When the irate officer asks Lawrence to reveal who was at this dinner party, the lowly aircraftsman reels off a list of some of the most influential people in the country, including the prime minister.

Among Lawrence’s circle of distinguished friends were Thomas and Florence Hardy who lived at Max Gate, near Dorchester.

Hardy and Lawrence was a meeting of minds. Although in his early 80s and approaching death, the country’s most famous writer was still a match for Lawrence’s philosophical musings, while Florence called Lawrence “the most marvellous human being I have ever met”.

It’s widely accepted that Lawrence was homosexual. He once admitted he was “frigid” with women, but he did enjoy close female relationships, as long as they remained platonic.

He did awkwardly propose to childhood friend Janet Laurie in 1905, but when she spurned his advances, he asked a friend to take her out, while he watched from a distance.

The autobiography of Viscount Maughan records the story of a lance corporal at Bovington in the early 1920s, who was invited by Lawrence to Clouds Hill one afternoon. There, he was persuaded to whip Lawrence and have sex with him.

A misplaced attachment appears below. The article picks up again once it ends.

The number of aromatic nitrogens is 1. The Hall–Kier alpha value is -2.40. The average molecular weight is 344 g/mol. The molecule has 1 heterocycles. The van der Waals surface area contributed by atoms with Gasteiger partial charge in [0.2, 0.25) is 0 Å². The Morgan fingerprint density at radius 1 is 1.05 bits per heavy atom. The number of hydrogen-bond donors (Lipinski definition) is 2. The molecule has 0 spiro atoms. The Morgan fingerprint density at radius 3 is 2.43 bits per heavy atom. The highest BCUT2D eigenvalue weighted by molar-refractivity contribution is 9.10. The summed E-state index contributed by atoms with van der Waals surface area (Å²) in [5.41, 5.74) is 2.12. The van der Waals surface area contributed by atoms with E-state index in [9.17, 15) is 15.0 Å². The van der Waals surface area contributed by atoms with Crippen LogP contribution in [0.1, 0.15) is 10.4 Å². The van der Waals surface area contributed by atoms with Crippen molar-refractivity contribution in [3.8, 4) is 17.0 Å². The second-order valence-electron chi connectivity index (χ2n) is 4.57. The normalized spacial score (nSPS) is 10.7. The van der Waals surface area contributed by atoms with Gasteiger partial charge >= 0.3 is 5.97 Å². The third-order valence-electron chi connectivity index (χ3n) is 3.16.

In June last year it was revealed that Lawrence wrote bizarre letters under a pseudonym to a Southampton swimming baths instructor in the 1930s. Posing as a concerned uncle, he asked for disciplinary training to be given to his nephew. The nephew was in fact Lawrence himself.

The army gave him the austere discipline he craved.

Captain Kirby, Shaw’s superior officer in the Tank Corps, recalled: “He received no favours and asked none. He was very amenable to discipline, much more so than the ordinary soldier, and the fact that he had once been a Colonel was never displayed in his behaviour. In fact, he was a perfect Tommy Atkins.”

The motorbike was Lawrence’s great release. Roaring at high speed through Dorset’s towns, frustration over publishing deals for his autobiography and everyday woes were quickly left behind.

And he wasn’t averse to investing large amount of money in his hobby. His first Brough was bought in 1923 for £150, more than the cost of an average house.

Lawrence won the respect of his colleagues when he took them for rides on his bike around the camp and often he’d boast, boy racer-like, about how quickly he’d managed to reach his destination. But the bike was also to bring about his death.

Speeding along the road between Bovington and Clouds Hill, he failed to spot two boys on bicycles, clipping one of their back wheels, swerving away and somersaulting over the handlebars onto his head.

As the world’s press descended on Dorset, headlines screamed and rumours of assassination abounded as one of the world’s most enduring legends slipped into a coma and died.

The world, as a tearful Winston Churchill said at Lawrence’s funeral in Moreton, would never see his like again.